Alabama Governor Kay Ivey on Thursday signed a bill that ended a decades-old ban on the practice of yoga in Alabama public schools. House Bill 246 was sponsored by state Rep. Jeremy Gray, D-Opelika.
Ivey said that the bill is “a step forward for Alabama.”
Gray said that the Senate amended the bill to require that any students participating must get a permission slip signed by their parents. Also, the Senate amended the bill so that only secular meditation was allowed, not spiritual meditation.
Grey questioned the second change to the bill but asked for the House to concur with the Senate on the changes during the last legislative day.
Hindus welcomed the passage of HB246 allowing yoga in Alabama public schools, saying that although it came with a lot of unnecessary and impertinent restrictions, it was still good for the overall well-being of Alabamians.
Hindu statesman Rajan Zed, in a statement in Nevada today, thanked Ivey and the Alabama Legislature for waking-up to the needs of Alabama’s pupils and bringing Alabama into the 21st Century at par with the rest of the nation. Multi-beneficial yoga was urgently needed to be incorporated into the lives of Alabama’s public-school students.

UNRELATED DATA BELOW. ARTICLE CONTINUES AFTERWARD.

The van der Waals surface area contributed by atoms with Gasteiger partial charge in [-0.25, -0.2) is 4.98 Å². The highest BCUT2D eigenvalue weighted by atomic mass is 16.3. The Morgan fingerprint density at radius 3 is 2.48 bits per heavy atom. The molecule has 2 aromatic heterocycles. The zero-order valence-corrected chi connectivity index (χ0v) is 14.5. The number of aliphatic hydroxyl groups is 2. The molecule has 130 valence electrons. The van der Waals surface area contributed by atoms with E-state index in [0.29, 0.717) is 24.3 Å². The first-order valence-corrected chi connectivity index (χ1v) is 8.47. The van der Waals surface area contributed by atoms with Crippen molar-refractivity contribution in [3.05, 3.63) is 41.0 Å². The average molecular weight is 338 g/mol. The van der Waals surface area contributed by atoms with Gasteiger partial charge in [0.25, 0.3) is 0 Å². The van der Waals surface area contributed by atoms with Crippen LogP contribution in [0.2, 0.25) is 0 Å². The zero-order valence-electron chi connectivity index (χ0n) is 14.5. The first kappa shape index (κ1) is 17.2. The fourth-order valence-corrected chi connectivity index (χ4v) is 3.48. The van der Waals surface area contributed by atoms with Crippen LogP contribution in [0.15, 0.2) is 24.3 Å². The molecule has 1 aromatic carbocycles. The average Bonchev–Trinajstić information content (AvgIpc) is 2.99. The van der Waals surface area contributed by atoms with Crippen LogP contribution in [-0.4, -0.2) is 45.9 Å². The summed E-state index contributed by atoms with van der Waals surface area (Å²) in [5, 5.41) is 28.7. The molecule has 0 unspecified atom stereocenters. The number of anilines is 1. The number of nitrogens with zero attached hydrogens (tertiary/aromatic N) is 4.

Zed is the president of the Universal Society of Hinduism. He indicated that Alabamians should not be scared of yoga at all. Zed pointed out that the overwhelming majority of yoga instructors and practitioners in the United States and Alabama were non-Hindus and they usually stayed non-Hindus sticking to their own respective faith traditions even after years of yoga practice.
The Foundation for Moral Law and Alabama Eagle Forum lobbied against the bill in the Senate committee, saying that holding the elective classes on yoga would be proselytizing for Hinduism. Zed said that traditionally Hinduism was not into proselytizing.
Rajan Zed further said that yoga “prohibition” was clearly doing a disservice to Alabama’s K-12 public school students and denying them the valuable opportunities yoga provided.
Yoga, referred to as “a living fossil,” is a mental and physical discipline that traces back to around 2,000 BC to the Indus Valley civilization.
No child can be required to do yoga if he/she or their parents do not want to participate and whether or not to offer this will be left up to the local school systems who can offer or not offer this at their discretion.